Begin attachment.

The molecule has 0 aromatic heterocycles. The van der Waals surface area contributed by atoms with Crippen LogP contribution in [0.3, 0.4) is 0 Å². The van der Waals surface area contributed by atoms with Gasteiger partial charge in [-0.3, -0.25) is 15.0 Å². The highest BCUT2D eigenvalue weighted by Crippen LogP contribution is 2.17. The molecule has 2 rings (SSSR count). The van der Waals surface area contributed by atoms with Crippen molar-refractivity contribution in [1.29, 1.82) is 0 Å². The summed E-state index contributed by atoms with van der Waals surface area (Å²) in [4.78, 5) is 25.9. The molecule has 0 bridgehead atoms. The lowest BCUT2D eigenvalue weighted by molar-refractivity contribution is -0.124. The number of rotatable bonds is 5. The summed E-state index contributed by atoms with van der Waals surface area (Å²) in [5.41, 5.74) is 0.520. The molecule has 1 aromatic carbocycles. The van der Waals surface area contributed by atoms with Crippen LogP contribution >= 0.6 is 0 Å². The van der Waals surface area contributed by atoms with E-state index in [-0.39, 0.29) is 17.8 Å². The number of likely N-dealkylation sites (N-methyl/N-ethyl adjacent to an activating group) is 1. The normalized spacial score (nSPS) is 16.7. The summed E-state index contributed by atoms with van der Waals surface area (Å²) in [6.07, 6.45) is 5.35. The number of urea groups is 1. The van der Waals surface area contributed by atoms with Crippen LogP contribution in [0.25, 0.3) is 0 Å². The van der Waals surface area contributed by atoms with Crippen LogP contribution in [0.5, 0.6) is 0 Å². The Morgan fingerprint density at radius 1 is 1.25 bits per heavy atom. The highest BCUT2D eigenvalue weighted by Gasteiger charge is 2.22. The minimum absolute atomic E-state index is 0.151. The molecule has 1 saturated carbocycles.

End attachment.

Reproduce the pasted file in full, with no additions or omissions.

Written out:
The molecule has 0 aromatic heterocycles. The van der Waals surface area contributed by atoms with Crippen LogP contribution in [0.3, 0.4) is 0 Å². The van der Waals surface area contributed by atoms with Gasteiger partial charge in [-0.3, -0.25) is 15.0 Å². The highest BCUT2D eigenvalue weighted by Crippen LogP contribution is 2.17. The molecule has 2 rings (SSSR count). The van der Waals surface area contributed by atoms with Crippen molar-refractivity contribution in [1.29, 1.82) is 0 Å². The summed E-state index contributed by atoms with van der Waals surface area (Å²) in [4.78, 5) is 25.9. The molecule has 0 bridgehead atoms. The lowest BCUT2D eigenvalue weighted by molar-refractivity contribution is -0.124. The number of rotatable bonds is 5. The summed E-state index contributed by atoms with van der Waals surface area (Å²) in [5.41, 5.74) is 0.520. The molecule has 1 aromatic carbocycles. The van der Waals surface area contributed by atoms with Crippen LogP contribution >= 0.6 is 0 Å². The van der Waals surface area contributed by atoms with E-state index in [-0.39, 0.29) is 17.8 Å². The number of likely N-dealkylation sites (N-methyl/N-ethyl adjacent to an activating group) is 1. The normalized spacial score (nSPS) is 16.7. The summed E-state index contributed by atoms with van der Waals surface area (Å²) in [6.07, 6.45) is 5.35. The number of urea groups is 1. The van der Waals surface area contributed by atoms with Crippen LogP contribution in [0.25, 0.3) is 0 Å². The van der Waals surface area contributed by atoms with Crippen LogP contribution in [0.5, 0.6) is 0 Å². The Morgan fingerprint density at radius 1 is 1.25 bits per heavy atom. The highest BCUT2D eigenvalue weighted by Gasteiger charge is 2.22. The minimum absolute atomic E-state index is 0.151. The molecule has 1 saturated carbocycles.